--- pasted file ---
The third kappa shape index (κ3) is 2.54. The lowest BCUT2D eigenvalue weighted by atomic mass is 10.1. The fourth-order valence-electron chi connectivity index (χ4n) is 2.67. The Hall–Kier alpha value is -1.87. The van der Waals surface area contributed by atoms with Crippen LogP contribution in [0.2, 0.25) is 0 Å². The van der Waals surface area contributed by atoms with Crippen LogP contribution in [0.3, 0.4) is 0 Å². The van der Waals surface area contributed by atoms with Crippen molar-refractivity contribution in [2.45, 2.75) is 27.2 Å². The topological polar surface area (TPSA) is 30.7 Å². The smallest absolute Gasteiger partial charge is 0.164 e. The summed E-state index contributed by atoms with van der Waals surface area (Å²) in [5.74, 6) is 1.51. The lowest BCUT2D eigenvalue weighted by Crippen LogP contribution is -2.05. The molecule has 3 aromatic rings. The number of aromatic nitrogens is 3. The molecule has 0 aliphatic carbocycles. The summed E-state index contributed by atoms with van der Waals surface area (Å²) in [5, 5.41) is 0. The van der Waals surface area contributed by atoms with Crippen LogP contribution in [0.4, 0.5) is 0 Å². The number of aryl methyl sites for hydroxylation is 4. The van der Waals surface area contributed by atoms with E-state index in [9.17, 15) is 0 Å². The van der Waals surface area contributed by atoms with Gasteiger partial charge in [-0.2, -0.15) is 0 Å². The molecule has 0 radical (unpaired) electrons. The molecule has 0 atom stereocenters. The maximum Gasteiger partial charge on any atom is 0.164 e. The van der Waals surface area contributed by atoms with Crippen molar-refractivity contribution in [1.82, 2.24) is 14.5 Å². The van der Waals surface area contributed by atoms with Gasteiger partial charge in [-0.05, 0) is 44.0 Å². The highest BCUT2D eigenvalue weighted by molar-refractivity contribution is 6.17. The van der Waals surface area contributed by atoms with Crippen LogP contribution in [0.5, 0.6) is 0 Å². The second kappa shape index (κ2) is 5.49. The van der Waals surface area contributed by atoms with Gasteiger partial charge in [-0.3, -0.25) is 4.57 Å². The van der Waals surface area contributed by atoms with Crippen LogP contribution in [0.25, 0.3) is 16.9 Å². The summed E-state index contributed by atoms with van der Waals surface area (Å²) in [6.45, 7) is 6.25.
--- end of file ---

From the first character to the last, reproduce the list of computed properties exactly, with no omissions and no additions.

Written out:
The third kappa shape index (κ3) is 2.54. The lowest BCUT2D eigenvalue weighted by atomic mass is 10.1. The fourth-order valence-electron chi connectivity index (χ4n) is 2.67. The Hall–Kier alpha value is -1.87. The van der Waals surface area contributed by atoms with Crippen LogP contribution in [0.2, 0.25) is 0 Å². The van der Waals surface area contributed by atoms with Crippen LogP contribution in [0.3, 0.4) is 0 Å². The van der Waals surface area contributed by atoms with Crippen molar-refractivity contribution in [2.45, 2.75) is 27.2 Å². The topological polar surface area (TPSA) is 30.7 Å². The smallest absolute Gasteiger partial charge is 0.164 e. The summed E-state index contributed by atoms with van der Waals surface area (Å²) in [5.74, 6) is 1.51. The lowest BCUT2D eigenvalue weighted by Crippen LogP contribution is -2.05. The molecule has 3 aromatic rings. The number of aromatic nitrogens is 3. The molecule has 0 aliphatic carbocycles. The summed E-state index contributed by atoms with van der Waals surface area (Å²) in [5, 5.41) is 0. The van der Waals surface area contributed by atoms with Crippen LogP contribution in [0.4, 0.5) is 0 Å². The number of aryl methyl sites for hydroxylation is 4. The van der Waals surface area contributed by atoms with E-state index in [9.17, 15) is 0 Å². The van der Waals surface area contributed by atoms with Gasteiger partial charge in [-0.2, -0.15) is 0 Å². The molecule has 0 radical (unpaired) electrons. The molecule has 0 atom stereocenters. The maximum Gasteiger partial charge on any atom is 0.164 e. The van der Waals surface area contributed by atoms with Crippen molar-refractivity contribution in [1.82, 2.24) is 14.5 Å². The van der Waals surface area contributed by atoms with Gasteiger partial charge in [-0.05, 0) is 44.0 Å². The highest BCUT2D eigenvalue weighted by molar-refractivity contribution is 6.17. The van der Waals surface area contributed by atoms with Crippen LogP contribution in [0.5, 0.6) is 0 Å². The second kappa shape index (κ2) is 5.49. The van der Waals surface area contributed by atoms with Gasteiger partial charge in [-0.3, -0.25) is 4.57 Å². The van der Waals surface area contributed by atoms with Crippen LogP contribution in [0.25, 0.3) is 16.9 Å². The summed E-state index contributed by atoms with van der Waals surface area (Å²) in [6.45, 7) is 6.25.